Clench Like a Mensch: Power Kegel Your Way to Improved Pelvic Health

Andrew Siegel MD   2/5/2022

KEGEL (PELVIC FLOOR) EXERCISES ARE FOR ALL GENDERS!  No matter how you label yourself– she, her, hers, he, him, his, himself or herself–one thing is for certain: you possess these important muscles that are vital for pelvic health.

Introduction

The pelvic floor muscles (PFM) are hidden muscles that are not external glamour muscles, but internal muscles that are functionally vital to pelvic and general health. They contribute in a major way to bladder, bowel and sexual function and can be enhanced with training. They can weaken with childbirth, aging, weight gain, chronic increases in abdominal pressure (straining with bowel movements, chronic cough, etc.), a sedentary lifestyle, and with pelvic surgery. 

The PFM compose the floor of the “core” muscles, the cylinder of torso muscles that function as an internal corset.  The core muscles are exceptions to the rule that the role of skeletal muscles is joint movement and locomotion.  Although core muscles play a role in movement, their major responsibility is their contribution to posture and the support, stability, and alignment of the spine, ribs and pelvis. They stabilize the torso during dynamic movements and enable coughing, nose blowing, equalizing ear pressure when exposed to a change in air pressure, passing gas, moving one’s bowels, etc. The core muscles are a missing link when it comes to fitness, often neglected at the expense of the limb muscles. Dancers, swimmers, and practitioners of yoga, Pilates and martial arts have tremendous core strength.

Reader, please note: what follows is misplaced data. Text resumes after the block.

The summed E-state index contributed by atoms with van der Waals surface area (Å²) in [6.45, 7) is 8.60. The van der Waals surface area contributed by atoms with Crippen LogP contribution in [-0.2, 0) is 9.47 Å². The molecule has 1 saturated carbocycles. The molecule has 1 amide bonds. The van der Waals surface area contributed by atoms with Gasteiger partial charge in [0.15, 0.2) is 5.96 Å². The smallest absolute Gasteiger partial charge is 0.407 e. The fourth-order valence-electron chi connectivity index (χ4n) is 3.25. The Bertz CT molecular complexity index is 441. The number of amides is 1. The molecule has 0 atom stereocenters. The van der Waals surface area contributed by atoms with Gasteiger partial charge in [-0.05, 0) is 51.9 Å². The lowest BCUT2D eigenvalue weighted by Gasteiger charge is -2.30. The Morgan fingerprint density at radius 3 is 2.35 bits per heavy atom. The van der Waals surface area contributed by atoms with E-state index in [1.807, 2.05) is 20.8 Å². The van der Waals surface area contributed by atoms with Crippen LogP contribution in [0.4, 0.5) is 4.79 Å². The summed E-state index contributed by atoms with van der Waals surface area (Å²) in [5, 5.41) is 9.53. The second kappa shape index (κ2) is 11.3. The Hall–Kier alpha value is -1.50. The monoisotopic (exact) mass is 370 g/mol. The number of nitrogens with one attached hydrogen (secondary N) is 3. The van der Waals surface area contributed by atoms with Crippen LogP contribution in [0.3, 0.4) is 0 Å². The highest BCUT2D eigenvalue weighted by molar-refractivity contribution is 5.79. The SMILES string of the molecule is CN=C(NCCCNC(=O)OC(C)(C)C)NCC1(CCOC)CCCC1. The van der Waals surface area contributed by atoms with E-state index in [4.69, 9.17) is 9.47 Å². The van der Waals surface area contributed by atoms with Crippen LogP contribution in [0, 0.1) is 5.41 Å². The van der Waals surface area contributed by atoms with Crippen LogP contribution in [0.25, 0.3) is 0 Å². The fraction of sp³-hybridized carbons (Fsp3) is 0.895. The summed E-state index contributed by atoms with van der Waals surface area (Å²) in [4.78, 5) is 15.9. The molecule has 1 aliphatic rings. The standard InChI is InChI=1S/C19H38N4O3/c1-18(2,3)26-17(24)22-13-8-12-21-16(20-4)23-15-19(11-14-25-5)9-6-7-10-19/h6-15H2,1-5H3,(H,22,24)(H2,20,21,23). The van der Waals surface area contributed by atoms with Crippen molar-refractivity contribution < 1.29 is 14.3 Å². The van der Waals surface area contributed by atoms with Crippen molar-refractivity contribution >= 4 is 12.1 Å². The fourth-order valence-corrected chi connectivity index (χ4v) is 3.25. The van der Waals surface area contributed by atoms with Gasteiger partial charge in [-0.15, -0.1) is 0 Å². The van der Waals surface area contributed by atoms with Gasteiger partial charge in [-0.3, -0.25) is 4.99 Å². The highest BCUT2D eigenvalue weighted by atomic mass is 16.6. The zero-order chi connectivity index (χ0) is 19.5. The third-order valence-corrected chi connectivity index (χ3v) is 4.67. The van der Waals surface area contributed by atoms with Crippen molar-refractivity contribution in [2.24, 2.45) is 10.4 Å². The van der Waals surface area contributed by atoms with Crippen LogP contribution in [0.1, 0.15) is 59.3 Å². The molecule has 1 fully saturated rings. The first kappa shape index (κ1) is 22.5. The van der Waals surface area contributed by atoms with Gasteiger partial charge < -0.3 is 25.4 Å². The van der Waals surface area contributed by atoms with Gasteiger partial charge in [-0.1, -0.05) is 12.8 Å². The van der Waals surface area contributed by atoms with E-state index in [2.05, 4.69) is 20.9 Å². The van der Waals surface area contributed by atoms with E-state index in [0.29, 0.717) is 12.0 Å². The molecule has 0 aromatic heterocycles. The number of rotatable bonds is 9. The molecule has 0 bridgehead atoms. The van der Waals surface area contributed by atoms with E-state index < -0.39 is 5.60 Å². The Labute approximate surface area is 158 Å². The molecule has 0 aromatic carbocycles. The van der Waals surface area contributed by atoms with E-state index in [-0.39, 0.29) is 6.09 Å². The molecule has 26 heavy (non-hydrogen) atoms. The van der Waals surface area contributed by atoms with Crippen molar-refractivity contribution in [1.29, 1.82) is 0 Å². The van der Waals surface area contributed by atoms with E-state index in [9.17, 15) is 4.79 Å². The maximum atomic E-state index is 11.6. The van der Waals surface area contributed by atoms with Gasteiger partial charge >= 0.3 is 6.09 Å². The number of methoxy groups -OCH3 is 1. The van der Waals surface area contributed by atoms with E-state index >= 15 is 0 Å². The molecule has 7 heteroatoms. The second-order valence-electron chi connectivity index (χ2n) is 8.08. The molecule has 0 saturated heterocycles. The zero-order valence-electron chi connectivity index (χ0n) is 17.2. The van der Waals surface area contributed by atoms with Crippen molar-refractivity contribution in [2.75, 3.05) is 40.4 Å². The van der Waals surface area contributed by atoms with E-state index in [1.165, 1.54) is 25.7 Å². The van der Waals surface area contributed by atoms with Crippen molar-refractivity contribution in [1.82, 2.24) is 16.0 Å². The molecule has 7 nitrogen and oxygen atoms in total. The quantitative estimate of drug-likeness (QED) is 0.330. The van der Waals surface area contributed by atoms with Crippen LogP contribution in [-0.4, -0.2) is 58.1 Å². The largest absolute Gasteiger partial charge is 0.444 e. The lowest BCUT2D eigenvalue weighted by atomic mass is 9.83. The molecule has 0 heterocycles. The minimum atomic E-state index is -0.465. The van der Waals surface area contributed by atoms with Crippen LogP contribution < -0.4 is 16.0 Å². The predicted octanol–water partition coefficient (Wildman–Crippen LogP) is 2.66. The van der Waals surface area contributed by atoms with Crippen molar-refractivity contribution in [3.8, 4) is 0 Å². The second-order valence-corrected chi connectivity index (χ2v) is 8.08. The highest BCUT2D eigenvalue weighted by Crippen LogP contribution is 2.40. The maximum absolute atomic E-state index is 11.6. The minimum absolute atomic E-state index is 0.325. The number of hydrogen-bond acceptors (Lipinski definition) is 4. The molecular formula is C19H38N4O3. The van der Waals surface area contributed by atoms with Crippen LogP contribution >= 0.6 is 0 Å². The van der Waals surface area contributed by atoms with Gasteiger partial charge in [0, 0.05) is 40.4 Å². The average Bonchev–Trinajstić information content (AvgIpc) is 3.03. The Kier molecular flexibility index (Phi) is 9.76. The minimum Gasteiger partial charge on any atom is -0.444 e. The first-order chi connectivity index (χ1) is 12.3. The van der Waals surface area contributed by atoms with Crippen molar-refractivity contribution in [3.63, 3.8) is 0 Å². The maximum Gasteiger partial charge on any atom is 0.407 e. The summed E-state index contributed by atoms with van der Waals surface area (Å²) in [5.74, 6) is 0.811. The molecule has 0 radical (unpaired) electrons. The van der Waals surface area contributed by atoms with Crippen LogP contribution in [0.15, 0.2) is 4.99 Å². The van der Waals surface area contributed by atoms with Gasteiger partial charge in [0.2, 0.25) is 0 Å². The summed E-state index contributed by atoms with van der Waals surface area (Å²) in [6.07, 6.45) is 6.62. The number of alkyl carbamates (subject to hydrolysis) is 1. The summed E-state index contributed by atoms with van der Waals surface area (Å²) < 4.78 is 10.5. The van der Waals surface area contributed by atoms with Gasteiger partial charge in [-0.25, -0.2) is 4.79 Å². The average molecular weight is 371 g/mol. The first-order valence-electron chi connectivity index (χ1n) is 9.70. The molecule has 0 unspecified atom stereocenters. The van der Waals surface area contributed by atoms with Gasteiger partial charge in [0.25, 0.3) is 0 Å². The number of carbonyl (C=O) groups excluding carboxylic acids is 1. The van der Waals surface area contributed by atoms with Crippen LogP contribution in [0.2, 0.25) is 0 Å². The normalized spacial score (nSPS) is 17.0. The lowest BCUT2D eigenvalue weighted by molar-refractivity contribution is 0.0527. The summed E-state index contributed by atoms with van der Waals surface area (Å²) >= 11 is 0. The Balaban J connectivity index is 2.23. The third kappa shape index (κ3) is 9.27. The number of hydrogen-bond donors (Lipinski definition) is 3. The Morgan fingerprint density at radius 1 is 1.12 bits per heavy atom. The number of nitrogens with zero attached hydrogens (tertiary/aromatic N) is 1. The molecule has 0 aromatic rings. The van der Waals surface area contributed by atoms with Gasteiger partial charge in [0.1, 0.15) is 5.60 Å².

PFM Anatomy

The PFM have superficial and deep layers. The superficial PFM layer is composed of the muscles that are under the vulva of the female and surround the base of the internal aspect of the penis in men.  These muscles include the bulbocavernosus (BC) and ischiocavernous (IC) muscles, the transverse perineal muscles, and anal sphincter muscle. The superficial PFM layer is responsible for both clitoral and penile erectile rigidity and is the muscle power behind the rhythmic and pleasurable contractions that occur at the time of sexual climax.

The deep PFM layer forms a muscular shelf across the bottom of the pelvis and includes the levator ani (“lift the anus”) and coccygeus muscle.  The levator ani consists of the iliococcygeus, pubococcygeus, and puborectalis.  The deep PFM layer provides support for the pelvic organs, contributes to the control mechanism of the urinary and intestinal tracts and play a vital role in sexual function.

Attribution: URL: https://cnx.org/contents/FPtK1zmh@8.108:b3YG6PIp@6/Axial-Muscles-of-the-Abdominal
Version 8.25 from the Textbook
OpenStax Anatomy and Physiology
Published May 18, 2016

PFM Function

The PFM have three main functions (easily remembered by 3 S’s): supportive, sphincter, and sexual. Supportive refers to their role in helping to secure the pelvic organs in their proper position. Sphincter function denotes their important contribution to urinary and bowel control. With respect to sexual function, the PFM are a vital partner to the clitoris and penis, a collaboration that is an absolute necessity for optimal functioning, similar to the relationship between the diaphragm muscle and the lungs. The PFM stabilize the erect clitoris and penis and block the exodus of blood (acting as a natural tourniquet) to help maintain clitoral and penile engorgement. The PFM contract rhythmically at the time of sexual climax.

In men, the BC muscle surrounds the inner urethra and can be thought of as the “ejaculator” muscle. At the completion of urination, contraction of this muscle expels the last drops of urine; at the time of ejaculation this muscle is responsible for expelling semen by strong rhythmic contractions. 

Male BC muscle, thank you Gray’s Anatomy, public domain

In women, the BC muscle is split into two halves that extend from the clitoris to the perineum and covers the erectile tissue that is part of the clitoris.